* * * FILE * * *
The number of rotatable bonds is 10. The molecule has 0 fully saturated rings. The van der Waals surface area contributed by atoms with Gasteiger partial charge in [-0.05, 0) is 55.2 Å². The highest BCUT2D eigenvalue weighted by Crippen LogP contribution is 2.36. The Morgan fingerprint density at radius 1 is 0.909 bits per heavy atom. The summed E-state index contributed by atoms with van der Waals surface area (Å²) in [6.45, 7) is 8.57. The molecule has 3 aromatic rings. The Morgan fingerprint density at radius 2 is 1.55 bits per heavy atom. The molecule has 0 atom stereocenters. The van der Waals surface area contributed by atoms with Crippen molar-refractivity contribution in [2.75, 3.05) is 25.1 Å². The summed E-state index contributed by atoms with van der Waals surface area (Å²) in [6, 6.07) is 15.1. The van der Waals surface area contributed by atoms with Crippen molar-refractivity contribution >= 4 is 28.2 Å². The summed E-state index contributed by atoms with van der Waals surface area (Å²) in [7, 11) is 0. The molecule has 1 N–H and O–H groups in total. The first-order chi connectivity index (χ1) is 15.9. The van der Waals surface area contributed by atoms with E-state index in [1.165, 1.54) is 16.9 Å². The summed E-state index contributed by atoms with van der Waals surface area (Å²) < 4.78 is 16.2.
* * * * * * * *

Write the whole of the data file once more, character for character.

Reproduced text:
The number of rotatable bonds is 10. The molecule has 0 fully saturated rings. The van der Waals surface area contributed by atoms with Gasteiger partial charge in [-0.05, 0) is 55.2 Å². The highest BCUT2D eigenvalue weighted by Crippen LogP contribution is 2.36. The Morgan fingerprint density at radius 1 is 0.909 bits per heavy atom. The summed E-state index contributed by atoms with van der Waals surface area (Å²) in [6.45, 7) is 8.57. The molecule has 3 aromatic rings. The Morgan fingerprint density at radius 2 is 1.55 bits per heavy atom. The molecule has 0 atom stereocenters. The van der Waals surface area contributed by atoms with Crippen molar-refractivity contribution in [2.75, 3.05) is 25.1 Å². The summed E-state index contributed by atoms with van der Waals surface area (Å²) in [6, 6.07) is 15.1. The van der Waals surface area contributed by atoms with Crippen molar-refractivity contribution >= 4 is 28.2 Å². The summed E-state index contributed by atoms with van der Waals surface area (Å²) in [7, 11) is 0. The molecule has 1 N–H and O–H groups in total. The first-order chi connectivity index (χ1) is 15.9. The van der Waals surface area contributed by atoms with E-state index in [1.165, 1.54) is 16.9 Å². The summed E-state index contributed by atoms with van der Waals surface area (Å²) < 4.78 is 16.2.